Investing In The U.K.’s Big Science And Medical Research
The U.K. Science and Innovation Framework 2004-2014 has taken on new significance with the recent Budget. Scientists, economists and the regeneration arm of government need to make common cause if the proposals to reshape particle physics (PPARC), medical research (MRC) and links between business and innovation are to achieve the promise which they appear in many ways to offer.
The Government, we gather, would like to elaborate its ten year plan for science, the Science and Innovation Investment Framework 2004-2014: Next Steps, by bringing together the Particle Physics and Astronomy Council (PPARC) and the Council for the Central Laboratories of the Research Councils (CCLRC).
The proposal emerging from the Department of Trade and Industry and the Department for Education and Skills is that these two august bodies be merged as a new body, the Large Facilities Council (LFC). The LRC would have a budget of half a billion GBP a year for current CCLRC work and that part of PPARC’s work which concerns large investments. Other, grant awarding, parts of PPARC would merge with the Engineering and Physical Sciences Research Council (EPSRC).
The physicists are not happy
It would be fair to say that this proposal has not been greeted enthusiastically by everyone in the science community. To quote one astronomy blog:
This move would place astronomy and particle physics research in direct competition with the rest of the physical sciences for money. I would expect this to mean that it will be harder to get a particular research project funded, as the competition for the limited funds is greatly increased. It will also mean that the new EPSRC will have to develop a plan / road-map for the whole of engineering, physics and astronomy; a pretty huge field. Can one funding council do this alone while maintaining the breadth and depth of research in the UK?
Nor perhaps are the medics
Another of the Next Steps proposals is that the Department of Health‘s research and development budget should be merged with that of the Medical Research Council to bring together all public research in health and medicine in the U.K, with a budget of some billion GBP. Inevitably, there will be questions asked about whether this size of investment can be feasibly managed. (There are possible parallels, not least in the particle physics world, where Cern‘s much admired Large Hadron Collider (LHC) is funded by 20 European states, using the talents of 6,400 scientists from all corners of the globe.)
The wider contexts
These ideas are not, however, developing in a vacuum. Side by side with the recasting of the budgetary alignments are proposals to set targets for increasing numbers of school students, and to increase business investment and involvement in research and development. These are difficult objectives to challenge, except perhaps in the sense that ‘more not less’ might be the cry.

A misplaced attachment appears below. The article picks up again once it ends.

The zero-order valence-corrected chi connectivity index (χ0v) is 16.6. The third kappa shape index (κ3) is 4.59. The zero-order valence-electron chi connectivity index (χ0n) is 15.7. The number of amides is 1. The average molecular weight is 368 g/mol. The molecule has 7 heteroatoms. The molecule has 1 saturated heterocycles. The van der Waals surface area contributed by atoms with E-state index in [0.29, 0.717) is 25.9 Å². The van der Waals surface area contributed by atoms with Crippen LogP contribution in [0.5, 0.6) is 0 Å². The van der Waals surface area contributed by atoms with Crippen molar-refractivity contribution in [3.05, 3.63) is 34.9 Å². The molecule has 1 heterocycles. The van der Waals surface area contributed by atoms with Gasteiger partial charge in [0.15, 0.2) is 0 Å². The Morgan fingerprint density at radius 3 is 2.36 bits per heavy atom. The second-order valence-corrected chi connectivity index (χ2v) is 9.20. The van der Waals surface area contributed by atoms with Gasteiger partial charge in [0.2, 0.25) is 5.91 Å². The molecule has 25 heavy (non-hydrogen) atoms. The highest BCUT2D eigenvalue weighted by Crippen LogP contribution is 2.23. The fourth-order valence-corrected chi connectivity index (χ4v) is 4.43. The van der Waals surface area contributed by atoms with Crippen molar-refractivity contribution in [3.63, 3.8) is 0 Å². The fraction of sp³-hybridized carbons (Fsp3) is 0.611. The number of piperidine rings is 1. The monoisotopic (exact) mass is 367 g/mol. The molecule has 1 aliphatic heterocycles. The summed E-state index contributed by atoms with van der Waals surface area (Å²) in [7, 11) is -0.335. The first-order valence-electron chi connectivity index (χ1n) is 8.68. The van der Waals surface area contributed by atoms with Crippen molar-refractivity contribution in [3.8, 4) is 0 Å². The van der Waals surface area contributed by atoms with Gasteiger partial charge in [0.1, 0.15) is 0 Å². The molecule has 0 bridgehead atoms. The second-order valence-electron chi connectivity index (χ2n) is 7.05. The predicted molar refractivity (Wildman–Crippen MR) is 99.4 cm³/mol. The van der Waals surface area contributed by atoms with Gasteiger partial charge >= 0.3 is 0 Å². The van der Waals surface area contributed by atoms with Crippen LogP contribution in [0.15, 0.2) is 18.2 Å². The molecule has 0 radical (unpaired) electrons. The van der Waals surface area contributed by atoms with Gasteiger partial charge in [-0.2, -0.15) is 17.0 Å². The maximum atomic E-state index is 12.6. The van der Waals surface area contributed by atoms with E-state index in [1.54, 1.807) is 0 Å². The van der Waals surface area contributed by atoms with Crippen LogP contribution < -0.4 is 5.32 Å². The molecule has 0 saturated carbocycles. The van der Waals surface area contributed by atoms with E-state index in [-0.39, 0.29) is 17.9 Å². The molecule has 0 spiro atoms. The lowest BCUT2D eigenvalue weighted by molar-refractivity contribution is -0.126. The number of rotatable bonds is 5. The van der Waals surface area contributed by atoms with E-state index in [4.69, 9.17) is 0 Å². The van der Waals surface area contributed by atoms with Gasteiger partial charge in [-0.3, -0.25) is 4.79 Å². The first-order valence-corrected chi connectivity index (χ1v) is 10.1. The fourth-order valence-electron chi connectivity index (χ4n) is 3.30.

It’s important to acknowledge all the levels at which these various concerns and considerations apply. There are fears for vulnerable / invisible research, there are fears about the status of academic institutions and research bodies, and there are the natural fears of scientists that their jobs maybe at risk. As we know from other change initiatives, these concerns cannot simply be dismissed.
Benefits of a new kind?
We should however try to factor in a number of newer perspectives as we consider these proposals. I have argued elsewhere that support for large-scale or ‘Big Science’ in the North West of England would have been easier to secure, had there not been a stand-off between those medical scientists funded by the NHS and those funded by other bodies.
The regeneration agenda does not, as of course Gordon Brown and his colleagues would argue, stand apart from the agenda for Big Science. The real challenge, however, is to manage the necessary transitions in a way which values and promotes the knowledge economy and those who work within it, rather than leaving them behind, bewildered and resentful about the proposals which are now emerging.
Never has there been a greater need, if we are all to benefit, for the scientists, the economists, the regeneration specialists and the politicians to talk amongst themselves. This, fundamentally, is what the current consultation period on Next Steps must be about.
Posted on March 28, 2006, in Education, Health And Welfare, Knowledge Ecology And Economy, Politics, Policies And Process, Regeneration, Renewal And Resilience, Science Politics And Policy. Bookmark the permalink. Leave a comment.